(5) with special but not exclusive reference to graphics and
films, to display the work publicly."
21 In the event any of these
rights is infringed, the proprietor is entitled to appropriate
injunctions and the impoundment and disposition of the infringing articles.
22 Note that there is no reference to characters
in the statutory provision.
The courts have expanded statutory coverage to include the
plot of a novel, at least so far as it is original with the author.
Although fictional characters have been the frequent subject
of litigation, the extent of their protection, according to observers, remains in a state of confusion.
23 It is the purpose of
this work to eliminate the confusion. To do so, however, requires a thorough background in the intellectual properties
that can attach to characters. Chapter 2 is the starting point,
beginning with copyright itself.
For discussions of basic principles of law, see, eg., M. RADIN, ANGLO-AMERICAN HISTORY ( 1936), H. GRILLIOT, INTRODUCTION To LAW
AND THE LEGAL SYSTEM ( 3d ed. 1983), G. CLARKE, SUMMARY OF AMERICAN LAW ( 1949); for basics of intellectual property, see, eg., M. EpSTEIN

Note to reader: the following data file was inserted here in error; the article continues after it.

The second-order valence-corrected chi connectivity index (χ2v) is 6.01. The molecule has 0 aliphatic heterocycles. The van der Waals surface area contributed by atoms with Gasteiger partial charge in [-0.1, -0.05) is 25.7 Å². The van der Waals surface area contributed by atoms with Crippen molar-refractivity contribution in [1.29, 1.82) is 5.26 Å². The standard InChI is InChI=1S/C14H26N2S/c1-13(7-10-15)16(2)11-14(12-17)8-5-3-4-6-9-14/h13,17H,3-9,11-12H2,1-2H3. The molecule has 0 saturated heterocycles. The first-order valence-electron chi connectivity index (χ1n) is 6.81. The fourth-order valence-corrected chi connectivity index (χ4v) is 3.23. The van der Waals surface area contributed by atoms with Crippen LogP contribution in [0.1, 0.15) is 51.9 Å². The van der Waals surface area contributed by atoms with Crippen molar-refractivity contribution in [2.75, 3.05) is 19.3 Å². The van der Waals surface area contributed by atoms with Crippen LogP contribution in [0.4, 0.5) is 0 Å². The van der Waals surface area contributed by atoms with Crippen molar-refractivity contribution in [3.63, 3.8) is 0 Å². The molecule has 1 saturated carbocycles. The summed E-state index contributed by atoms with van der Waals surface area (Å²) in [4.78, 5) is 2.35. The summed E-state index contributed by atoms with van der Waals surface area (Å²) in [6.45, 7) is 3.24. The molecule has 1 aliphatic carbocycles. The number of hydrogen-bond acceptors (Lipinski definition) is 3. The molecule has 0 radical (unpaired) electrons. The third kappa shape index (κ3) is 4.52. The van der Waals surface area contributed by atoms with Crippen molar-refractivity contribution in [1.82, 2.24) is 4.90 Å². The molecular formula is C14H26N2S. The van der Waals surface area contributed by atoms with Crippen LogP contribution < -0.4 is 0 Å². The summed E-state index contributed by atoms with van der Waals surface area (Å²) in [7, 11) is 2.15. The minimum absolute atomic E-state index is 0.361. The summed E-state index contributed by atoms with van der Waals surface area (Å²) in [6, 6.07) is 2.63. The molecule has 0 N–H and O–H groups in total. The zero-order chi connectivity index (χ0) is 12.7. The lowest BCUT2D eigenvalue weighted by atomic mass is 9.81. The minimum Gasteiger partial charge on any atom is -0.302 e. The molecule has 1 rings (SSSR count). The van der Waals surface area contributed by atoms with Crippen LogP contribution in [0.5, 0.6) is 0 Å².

, MODERN INTELLECTUAL PROPERTY ( 1984).
International News Service v. Associated Press, 248 U.S. 215, 39 S. Ct. 68, 63 L. Ed. 211 ( 1918).
All definitions in this section are from BLACK'S LAW
DICTIONARY, ( rev. 4th ed. 1968), unless otherwise noted.
15 U.S.C. 1051, at §1127.
This brief history is taken from Wilson, "Visual Arts & the Law",
in LAW AND THE ARTS/ART AND THE LAW (
T. HORWITZ, ed. 1979). See
also W. STRONG, THE COPYRIGHT BOOK/A PRACTICAL GUIDE ( 2d ed. 1984).
17 U.S.C. 101et seq., as amended in 1976 by Pub. L. 94-553.
"18 Am. JUR. 2d", Copyright §80 ( 1965).
"74 Am. JUR. 2d", Trademarks and Tradenames §84 ( 1974).